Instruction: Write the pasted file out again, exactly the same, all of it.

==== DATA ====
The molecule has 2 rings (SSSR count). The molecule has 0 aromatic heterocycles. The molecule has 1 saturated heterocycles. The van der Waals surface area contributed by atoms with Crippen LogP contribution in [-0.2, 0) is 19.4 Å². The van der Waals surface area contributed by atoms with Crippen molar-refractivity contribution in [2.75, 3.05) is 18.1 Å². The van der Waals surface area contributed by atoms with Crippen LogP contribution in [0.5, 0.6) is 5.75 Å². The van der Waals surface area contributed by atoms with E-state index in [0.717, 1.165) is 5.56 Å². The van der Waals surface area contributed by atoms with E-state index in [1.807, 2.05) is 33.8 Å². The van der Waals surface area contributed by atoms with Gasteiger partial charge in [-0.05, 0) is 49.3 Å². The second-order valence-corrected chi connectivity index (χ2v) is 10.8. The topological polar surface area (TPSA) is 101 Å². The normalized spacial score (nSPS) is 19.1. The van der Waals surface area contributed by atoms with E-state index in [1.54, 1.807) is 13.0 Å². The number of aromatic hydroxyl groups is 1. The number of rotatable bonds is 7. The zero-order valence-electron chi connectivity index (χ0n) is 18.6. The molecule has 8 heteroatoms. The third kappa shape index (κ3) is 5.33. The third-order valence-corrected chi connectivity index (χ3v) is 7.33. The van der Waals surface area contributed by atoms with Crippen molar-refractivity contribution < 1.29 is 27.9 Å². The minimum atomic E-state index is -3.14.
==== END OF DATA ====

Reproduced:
The molecule has 2 rings (SSSR count). The molecule has 0 aromatic heterocycles. The molecule has 1 saturated heterocycles. The van der Waals surface area contributed by atoms with Crippen LogP contribution in [-0.2, 0) is 19.4 Å². The van der Waals surface area contributed by atoms with Crippen molar-refractivity contribution in [2.75, 3.05) is 18.1 Å². The van der Waals surface area contributed by atoms with Crippen LogP contribution in [0.5, 0.6) is 5.75 Å². The van der Waals surface area contributed by atoms with E-state index in [0.717, 1.165) is 5.56 Å². The van der Waals surface area contributed by atoms with E-state index in [1.807, 2.05) is 33.8 Å². The van der Waals surface area contributed by atoms with Gasteiger partial charge in [-0.05, 0) is 49.3 Å². The second-order valence-corrected chi connectivity index (χ2v) is 10.8. The topological polar surface area (TPSA) is 101 Å². The normalized spacial score (nSPS) is 19.1. The van der Waals surface area contributed by atoms with E-state index in [1.54, 1.807) is 13.0 Å². The number of aromatic hydroxyl groups is 1. The number of rotatable bonds is 7. The zero-order valence-electron chi connectivity index (χ0n) is 18.6. The molecule has 8 heteroatoms. The third kappa shape index (κ3) is 5.33. The third-order valence-corrected chi connectivity index (χ3v) is 7.33. The van der Waals surface area contributed by atoms with Crippen molar-refractivity contribution < 1.29 is 27.9 Å². The minimum atomic E-state index is -3.14.